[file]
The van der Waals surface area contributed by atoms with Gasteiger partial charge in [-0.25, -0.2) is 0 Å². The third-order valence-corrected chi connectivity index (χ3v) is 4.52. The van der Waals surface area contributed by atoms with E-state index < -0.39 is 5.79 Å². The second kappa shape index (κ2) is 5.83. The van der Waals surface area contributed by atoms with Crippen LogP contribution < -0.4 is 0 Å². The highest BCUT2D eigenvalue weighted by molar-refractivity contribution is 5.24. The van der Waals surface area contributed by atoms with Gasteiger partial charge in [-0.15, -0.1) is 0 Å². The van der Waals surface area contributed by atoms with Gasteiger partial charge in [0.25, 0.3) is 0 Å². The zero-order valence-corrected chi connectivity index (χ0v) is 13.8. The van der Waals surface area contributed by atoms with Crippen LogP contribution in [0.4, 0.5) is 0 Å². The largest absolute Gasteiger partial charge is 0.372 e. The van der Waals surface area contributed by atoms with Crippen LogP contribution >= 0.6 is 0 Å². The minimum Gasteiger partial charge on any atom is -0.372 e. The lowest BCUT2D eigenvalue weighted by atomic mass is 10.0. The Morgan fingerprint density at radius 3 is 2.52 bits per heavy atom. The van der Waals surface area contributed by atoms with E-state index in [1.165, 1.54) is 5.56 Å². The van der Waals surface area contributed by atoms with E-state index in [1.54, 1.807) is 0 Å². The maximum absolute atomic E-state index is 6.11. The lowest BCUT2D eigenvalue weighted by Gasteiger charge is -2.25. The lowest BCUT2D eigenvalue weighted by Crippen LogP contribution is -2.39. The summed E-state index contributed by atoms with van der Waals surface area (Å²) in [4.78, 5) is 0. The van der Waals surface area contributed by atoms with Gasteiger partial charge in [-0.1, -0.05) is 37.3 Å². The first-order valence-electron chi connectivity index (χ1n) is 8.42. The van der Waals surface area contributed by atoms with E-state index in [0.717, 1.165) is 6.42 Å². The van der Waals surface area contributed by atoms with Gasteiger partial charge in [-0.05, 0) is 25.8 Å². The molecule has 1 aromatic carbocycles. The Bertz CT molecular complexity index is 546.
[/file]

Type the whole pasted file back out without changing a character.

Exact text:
The van der Waals surface area contributed by atoms with Gasteiger partial charge in [-0.25, -0.2) is 0 Å². The third-order valence-corrected chi connectivity index (χ3v) is 4.52. The van der Waals surface area contributed by atoms with E-state index < -0.39 is 5.79 Å². The second kappa shape index (κ2) is 5.83. The van der Waals surface area contributed by atoms with Crippen LogP contribution < -0.4 is 0 Å². The highest BCUT2D eigenvalue weighted by molar-refractivity contribution is 5.24. The van der Waals surface area contributed by atoms with Gasteiger partial charge in [-0.15, -0.1) is 0 Å². The van der Waals surface area contributed by atoms with Gasteiger partial charge in [0.25, 0.3) is 0 Å². The zero-order valence-corrected chi connectivity index (χ0v) is 13.8. The van der Waals surface area contributed by atoms with Crippen LogP contribution in [0.4, 0.5) is 0 Å². The largest absolute Gasteiger partial charge is 0.372 e. The van der Waals surface area contributed by atoms with Crippen LogP contribution >= 0.6 is 0 Å². The minimum Gasteiger partial charge on any atom is -0.372 e. The lowest BCUT2D eigenvalue weighted by atomic mass is 10.0. The Morgan fingerprint density at radius 3 is 2.52 bits per heavy atom. The van der Waals surface area contributed by atoms with E-state index in [1.165, 1.54) is 5.56 Å². The van der Waals surface area contributed by atoms with E-state index in [1.54, 1.807) is 0 Å². The maximum absolute atomic E-state index is 6.11. The lowest BCUT2D eigenvalue weighted by Gasteiger charge is -2.25. The lowest BCUT2D eigenvalue weighted by Crippen LogP contribution is -2.39. The summed E-state index contributed by atoms with van der Waals surface area (Å²) in [4.78, 5) is 0. The van der Waals surface area contributed by atoms with Gasteiger partial charge in [-0.1, -0.05) is 37.3 Å². The first-order valence-electron chi connectivity index (χ1n) is 8.42. The van der Waals surface area contributed by atoms with E-state index in [0.717, 1.165) is 6.42 Å². The van der Waals surface area contributed by atoms with Gasteiger partial charge in [-0.05, 0) is 25.8 Å². The molecule has 1 aromatic carbocycles. The Bertz CT molecular complexity index is 546.